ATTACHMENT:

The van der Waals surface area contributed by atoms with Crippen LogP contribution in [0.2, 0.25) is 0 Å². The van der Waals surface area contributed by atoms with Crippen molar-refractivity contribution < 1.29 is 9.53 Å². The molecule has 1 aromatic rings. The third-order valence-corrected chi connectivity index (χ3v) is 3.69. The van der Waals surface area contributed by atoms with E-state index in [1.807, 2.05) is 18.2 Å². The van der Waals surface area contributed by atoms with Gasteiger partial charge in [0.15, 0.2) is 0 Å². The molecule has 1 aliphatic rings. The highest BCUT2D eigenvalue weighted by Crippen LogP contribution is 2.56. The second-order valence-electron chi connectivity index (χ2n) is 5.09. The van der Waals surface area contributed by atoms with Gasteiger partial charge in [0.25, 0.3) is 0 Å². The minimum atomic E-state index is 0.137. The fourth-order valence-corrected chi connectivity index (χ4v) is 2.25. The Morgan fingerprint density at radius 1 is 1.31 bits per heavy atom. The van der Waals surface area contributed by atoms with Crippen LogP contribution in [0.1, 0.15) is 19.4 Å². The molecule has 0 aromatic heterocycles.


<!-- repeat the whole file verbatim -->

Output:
The van der Waals surface area contributed by atoms with Crippen LogP contribution in [0.2, 0.25) is 0 Å². The van der Waals surface area contributed by atoms with Crippen molar-refractivity contribution < 1.29 is 9.53 Å². The molecule has 1 aromatic rings. The third-order valence-corrected chi connectivity index (χ3v) is 3.69. The van der Waals surface area contributed by atoms with E-state index in [1.807, 2.05) is 18.2 Å². The van der Waals surface area contributed by atoms with Gasteiger partial charge in [0.15, 0.2) is 0 Å². The molecule has 1 aliphatic rings. The highest BCUT2D eigenvalue weighted by Crippen LogP contribution is 2.56. The second-order valence-electron chi connectivity index (χ2n) is 5.09. The van der Waals surface area contributed by atoms with Gasteiger partial charge in [0.25, 0.3) is 0 Å². The minimum atomic E-state index is 0.137. The fourth-order valence-corrected chi connectivity index (χ4v) is 2.25. The Morgan fingerprint density at radius 1 is 1.31 bits per heavy atom. The van der Waals surface area contributed by atoms with Crippen LogP contribution in [0.1, 0.15) is 19.4 Å². The molecule has 0 aromatic heterocycles.